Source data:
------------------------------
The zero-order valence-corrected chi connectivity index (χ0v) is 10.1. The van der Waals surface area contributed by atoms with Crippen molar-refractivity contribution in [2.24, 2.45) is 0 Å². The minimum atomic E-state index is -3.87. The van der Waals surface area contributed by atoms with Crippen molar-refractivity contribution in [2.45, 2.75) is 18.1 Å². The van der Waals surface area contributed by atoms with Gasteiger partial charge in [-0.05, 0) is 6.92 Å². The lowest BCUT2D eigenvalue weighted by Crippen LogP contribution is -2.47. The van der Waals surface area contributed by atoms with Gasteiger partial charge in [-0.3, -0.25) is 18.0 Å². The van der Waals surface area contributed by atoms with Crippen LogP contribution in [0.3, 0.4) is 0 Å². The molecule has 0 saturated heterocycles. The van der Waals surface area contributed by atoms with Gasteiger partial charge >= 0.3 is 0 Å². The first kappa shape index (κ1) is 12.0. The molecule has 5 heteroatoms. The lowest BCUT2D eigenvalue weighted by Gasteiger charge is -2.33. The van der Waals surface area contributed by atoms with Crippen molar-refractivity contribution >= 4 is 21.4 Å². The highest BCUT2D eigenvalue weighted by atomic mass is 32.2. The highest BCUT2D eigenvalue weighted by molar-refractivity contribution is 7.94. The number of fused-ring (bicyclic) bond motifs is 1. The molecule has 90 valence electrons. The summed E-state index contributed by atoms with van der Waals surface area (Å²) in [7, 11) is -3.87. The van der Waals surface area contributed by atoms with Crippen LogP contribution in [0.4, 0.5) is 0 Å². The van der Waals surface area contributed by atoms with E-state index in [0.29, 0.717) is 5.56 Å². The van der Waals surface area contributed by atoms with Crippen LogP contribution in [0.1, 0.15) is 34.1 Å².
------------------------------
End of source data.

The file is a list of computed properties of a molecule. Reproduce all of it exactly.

The zero-order valence-corrected chi connectivity index (χ0v) is 10.1. The van der Waals surface area contributed by atoms with Crippen molar-refractivity contribution in [2.24, 2.45) is 0 Å². The minimum atomic E-state index is -3.87. The van der Waals surface area contributed by atoms with Crippen molar-refractivity contribution in [2.45, 2.75) is 18.1 Å². The van der Waals surface area contributed by atoms with Gasteiger partial charge in [-0.05, 0) is 6.92 Å². The lowest BCUT2D eigenvalue weighted by Crippen LogP contribution is -2.47. The van der Waals surface area contributed by atoms with Gasteiger partial charge in [-0.3, -0.25) is 18.0 Å². The van der Waals surface area contributed by atoms with Crippen LogP contribution in [0.3, 0.4) is 0 Å². The molecule has 0 saturated heterocycles. The van der Waals surface area contributed by atoms with Gasteiger partial charge >= 0.3 is 0 Å². The first kappa shape index (κ1) is 12.0. The molecule has 5 heteroatoms. The lowest BCUT2D eigenvalue weighted by Gasteiger charge is -2.33. The van der Waals surface area contributed by atoms with Crippen molar-refractivity contribution >= 4 is 21.4 Å². The highest BCUT2D eigenvalue weighted by atomic mass is 32.2. The highest BCUT2D eigenvalue weighted by molar-refractivity contribution is 7.94. The number of fused-ring (bicyclic) bond motifs is 1. The molecule has 90 valence electrons. The summed E-state index contributed by atoms with van der Waals surface area (Å²) in [7, 11) is -3.87. The van der Waals surface area contributed by atoms with Crippen LogP contribution in [0.4, 0.5) is 0 Å². The van der Waals surface area contributed by atoms with E-state index in [0.29, 0.717) is 5.56 Å². The van der Waals surface area contributed by atoms with Crippen LogP contribution in [0.1, 0.15) is 34.1 Å².